A recent comment by Bedrock Dreams reader and small-scale miner "Ol' Man" Jensen has set me to musing and thinking back to the good old days when I was working northern California's Ramshorn Creek and the North Yuba River, both excellent gold-getting spots. Times change I guess and what once was is no longer.
I Digress as Usual
In a series of posts a while back I tuned you in to a great placer gold recovery location, Ramshorn Creek. Just for shits and giggles you might also want to know that the section of the North Yuba just below Ramshorn Creek campground is also plentiful in placer gold, including small and medum-sized nuggets. We (me and my pards at the time) pulled a quarter ouncer dredging in that section of the river back in the 1980s and that nugget still remains the largest one I've ever come across in nearly four decades of small-scale prospecting and mining. As I mentioned in my "Letting the Cat Out of the Bag" series Ramshorn Creek contains many potential nugget finds, albeit smaller in size. But I digress as usual. As the "Ol' Man" points out in his comments, Ramshorn is a foregone conclusion in this day and age. I suspect the same is true for the section of the North Yuba it feeds into.
"Ol' Man" Jensen Tells the Tale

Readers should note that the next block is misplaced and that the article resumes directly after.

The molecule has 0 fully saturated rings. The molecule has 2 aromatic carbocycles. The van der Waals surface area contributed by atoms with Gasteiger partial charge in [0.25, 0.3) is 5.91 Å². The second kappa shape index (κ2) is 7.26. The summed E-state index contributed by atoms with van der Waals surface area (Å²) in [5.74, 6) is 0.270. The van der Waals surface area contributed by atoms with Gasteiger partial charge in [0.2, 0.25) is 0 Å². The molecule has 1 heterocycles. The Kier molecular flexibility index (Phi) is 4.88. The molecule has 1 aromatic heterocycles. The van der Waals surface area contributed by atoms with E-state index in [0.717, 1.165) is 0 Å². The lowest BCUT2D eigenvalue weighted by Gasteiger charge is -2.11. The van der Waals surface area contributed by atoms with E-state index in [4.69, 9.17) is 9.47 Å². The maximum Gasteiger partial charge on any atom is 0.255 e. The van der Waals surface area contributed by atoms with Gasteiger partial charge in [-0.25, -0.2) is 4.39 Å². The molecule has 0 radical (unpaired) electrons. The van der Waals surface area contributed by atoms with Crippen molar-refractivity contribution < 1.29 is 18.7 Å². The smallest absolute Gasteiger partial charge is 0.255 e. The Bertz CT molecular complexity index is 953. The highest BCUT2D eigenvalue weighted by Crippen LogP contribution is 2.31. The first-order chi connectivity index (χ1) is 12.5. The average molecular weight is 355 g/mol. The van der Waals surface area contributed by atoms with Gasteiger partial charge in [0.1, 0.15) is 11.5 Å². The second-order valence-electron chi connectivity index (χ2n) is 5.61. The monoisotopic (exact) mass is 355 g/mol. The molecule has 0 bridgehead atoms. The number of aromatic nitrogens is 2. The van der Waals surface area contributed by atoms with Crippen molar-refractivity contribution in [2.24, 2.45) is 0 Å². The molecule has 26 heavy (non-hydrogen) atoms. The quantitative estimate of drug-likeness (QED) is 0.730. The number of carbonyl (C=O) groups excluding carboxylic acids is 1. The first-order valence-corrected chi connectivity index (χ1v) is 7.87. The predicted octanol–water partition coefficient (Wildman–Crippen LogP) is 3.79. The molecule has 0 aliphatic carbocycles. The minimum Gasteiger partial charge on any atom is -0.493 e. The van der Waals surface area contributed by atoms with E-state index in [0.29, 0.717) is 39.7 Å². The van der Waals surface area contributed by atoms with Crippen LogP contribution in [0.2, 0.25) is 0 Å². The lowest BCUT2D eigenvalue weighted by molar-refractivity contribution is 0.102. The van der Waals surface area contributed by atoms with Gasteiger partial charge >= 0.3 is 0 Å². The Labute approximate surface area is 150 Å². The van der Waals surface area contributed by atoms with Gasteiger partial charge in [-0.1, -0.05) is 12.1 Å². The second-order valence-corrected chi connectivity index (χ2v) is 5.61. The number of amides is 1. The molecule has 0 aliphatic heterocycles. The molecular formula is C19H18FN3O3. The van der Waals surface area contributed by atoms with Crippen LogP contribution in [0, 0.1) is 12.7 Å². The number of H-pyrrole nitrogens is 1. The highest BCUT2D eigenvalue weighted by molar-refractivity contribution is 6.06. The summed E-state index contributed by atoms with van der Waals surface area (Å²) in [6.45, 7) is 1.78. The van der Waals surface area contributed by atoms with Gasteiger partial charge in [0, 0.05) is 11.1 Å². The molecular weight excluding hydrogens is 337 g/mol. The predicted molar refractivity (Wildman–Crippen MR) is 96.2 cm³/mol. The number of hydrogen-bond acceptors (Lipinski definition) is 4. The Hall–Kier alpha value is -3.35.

The last time I visited these two memorable small-scale mining locations was in 2010. Sadly, I found both claimed up although no one was working either the creek or the river. Go figure. As the "Ol' Man" points out, Ramshorn Creek is now overgrown with blackberry bushes and other flora. Those things existed also back in the day, but the creek was not overgrown to that extent nor was it claimed up when one of my old-timer mentors schooled me in just how to go about working it. Ramshorn Creek is still currently under claim according to the "Ol' Man" and apparently lying fallow, all the placer gold it carries resting beneath its gravels and boulders or still cemented into its benches. The "Ol' Man" also states that when he broke out some basic prospecting tools at Ramshorn Campground one of our esteemed U.S. Forest Service rangers cautioned him about harming Ma Nature in any way, shape, or form. Like a cop at an accident scene all I can say about this is that there's nothing to see here folks, so just move along.